But this does create prejudices.  Once we become proficient at something, we tend to think that our proficiency is the answer to every problem. It is the old adage, once you have a hammer, everything looks like a nail.  Those who are proficient in role-play want to argue that the game is all about role-play and story.  Others proficient at technical details want to argue that the game must be simulationist and accurate.  We should beware these statements; the game is whatever we choose to make it, according to whatever effort we give to our particular campaign.

The process of decision making is a matter of heuristics, which I have covered in the link.  Our Proficient DM has accumulated axioms which have evolved into available and representative templates, which are accessed from memory and then employed.  There is a period of deliberation, though often brief; and where a lack of certainty exists, there's a strong potential to accurate guess, judge or propose a solution which will, after examination, prove to be accurate and effective.

This does enable our Proficient DM to manage many, many more situations than might normally seem possible, as the DM has learned to "roll with it" when something vastly different and unexpected arises.  It is difficult to stump a proficient DM; there has just been too much experience with odd and unusual things, and with solving such problems, to produce a complete failure to respond.

Stage 5: Expertise

When it happens that the need to calculate and compare alternatives falls by the wayside, our proficient DM has probably become an expert.  Whereas before there was some room for doubt, our Expert will see immediately that there can only be one solution.  This is the result of a number of factors, which are not fully understood by the phenomenalogical/psychological community (though it makes for good, heavy reading).  Fundamentally, our Expert encounters the material, comprehends the material and reacts to the material as a single mental process.

Many might think they do this, but without examination and hard evidence there's little credence to this claim.  As far as we can tell, the expert accurately "feels" the answer rather than "knowing" it ~ while evidence demonstrates that it was the right answer.  It is easy to produce this evidence in a game like chess, where those who possess this expertise consistently win against most everyone but a handful of others in the world, even when distracted or forced to play against a severe time restriction.  In a game like D&D, it is virtually impossible to tell if a DM is an "expert," since we have no way of knowing for certain what a "right" answer would be or how this right answer might manifest during game-play.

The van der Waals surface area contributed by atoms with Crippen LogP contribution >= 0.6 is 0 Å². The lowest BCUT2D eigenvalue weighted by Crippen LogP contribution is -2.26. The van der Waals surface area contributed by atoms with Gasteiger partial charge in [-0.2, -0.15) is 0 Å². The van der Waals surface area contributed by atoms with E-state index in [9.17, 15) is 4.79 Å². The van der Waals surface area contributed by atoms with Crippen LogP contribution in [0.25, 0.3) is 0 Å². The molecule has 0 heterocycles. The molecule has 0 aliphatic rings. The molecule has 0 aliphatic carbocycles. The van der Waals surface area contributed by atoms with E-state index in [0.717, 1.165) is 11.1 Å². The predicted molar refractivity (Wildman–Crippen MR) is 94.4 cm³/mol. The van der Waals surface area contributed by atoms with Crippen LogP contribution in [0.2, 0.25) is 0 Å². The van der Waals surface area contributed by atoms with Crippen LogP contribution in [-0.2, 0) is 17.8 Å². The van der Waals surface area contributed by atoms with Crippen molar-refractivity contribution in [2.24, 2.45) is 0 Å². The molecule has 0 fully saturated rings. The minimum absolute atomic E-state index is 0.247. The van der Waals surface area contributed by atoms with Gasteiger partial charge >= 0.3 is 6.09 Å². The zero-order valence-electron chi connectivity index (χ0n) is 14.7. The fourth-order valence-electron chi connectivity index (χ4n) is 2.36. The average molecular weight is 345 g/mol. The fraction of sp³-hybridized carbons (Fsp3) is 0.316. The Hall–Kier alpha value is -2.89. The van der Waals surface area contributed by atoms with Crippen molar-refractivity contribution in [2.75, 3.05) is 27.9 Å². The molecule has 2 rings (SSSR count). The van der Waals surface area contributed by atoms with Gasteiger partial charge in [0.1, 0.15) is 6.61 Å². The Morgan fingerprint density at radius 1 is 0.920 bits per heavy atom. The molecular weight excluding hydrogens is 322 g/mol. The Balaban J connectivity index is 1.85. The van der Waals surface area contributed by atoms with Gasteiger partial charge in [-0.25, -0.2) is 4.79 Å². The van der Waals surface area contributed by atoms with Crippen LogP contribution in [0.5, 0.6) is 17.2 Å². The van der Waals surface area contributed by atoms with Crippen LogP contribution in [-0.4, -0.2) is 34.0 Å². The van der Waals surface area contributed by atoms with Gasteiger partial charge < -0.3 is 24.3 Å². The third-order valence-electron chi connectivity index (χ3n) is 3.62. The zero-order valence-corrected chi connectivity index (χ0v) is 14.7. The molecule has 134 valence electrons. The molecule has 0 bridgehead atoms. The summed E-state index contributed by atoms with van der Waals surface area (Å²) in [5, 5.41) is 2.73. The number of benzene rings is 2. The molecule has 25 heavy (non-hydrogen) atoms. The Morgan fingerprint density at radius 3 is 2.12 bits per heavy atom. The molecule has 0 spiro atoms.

We may, however, posit such a person.  Our expert is highly absorbed in the material.  They recognize the existence of axioms and conventions, but equally recognize that these will need to be suspended in peculiar circumstances, that are themselves not necessarily prescriptive of future events.  For example, a given bizarre and highly unlikely sequence of events in a game might create a certainty that the dice should be skewed, or fudged, in this instance, with the recognition that since the unlikely sequence is not likely to happen again in the lifetime of the DM, the incident does not validate any argument that fudging the dice is acceptable.  Put another way, the appearance of a sliver of a particular aspect of the game, due to its infrequency, has no merit where considering the game as a whole.

Conversely, our Expert may perceive that wildly diverse parts of the game also share wholistic characteristics that would not be noticed by a proficient DM.  There may be conditions, for example, that demonstrate that "role-playing" and "roll-playing" are, in fact, the same thing, viewed from an intuitive perspective that is not limited by the need to create an axiom to explain how things work, or ought to work, based on their immediately apparent characteristics.

Very often, because experts don't know themselves how they come to a given conclusion, they cannot unpack their own knowledge and as such, make very bad professors.  I've had quite a few of them.

With our next class, we'll want to review how some of this material on the acquisition of skill level applies to the content in our earlier preparedness classes.  Thank you, this completes our second week of class.


kimbo said...

Great series of posts Alexis. Really useful perspective for self examination and improvement.

On your last point about bad-teaching-professors, the unconscious experts perhaps one could call them, i have experienced a couple of times experts with axioms and mental models which are demonstrably wrong (ie they dont represent the process they follow and if followed by others dont help to get the same results) but refuse to examine this at all. Perhaps unconscious learning trumps conscious learning.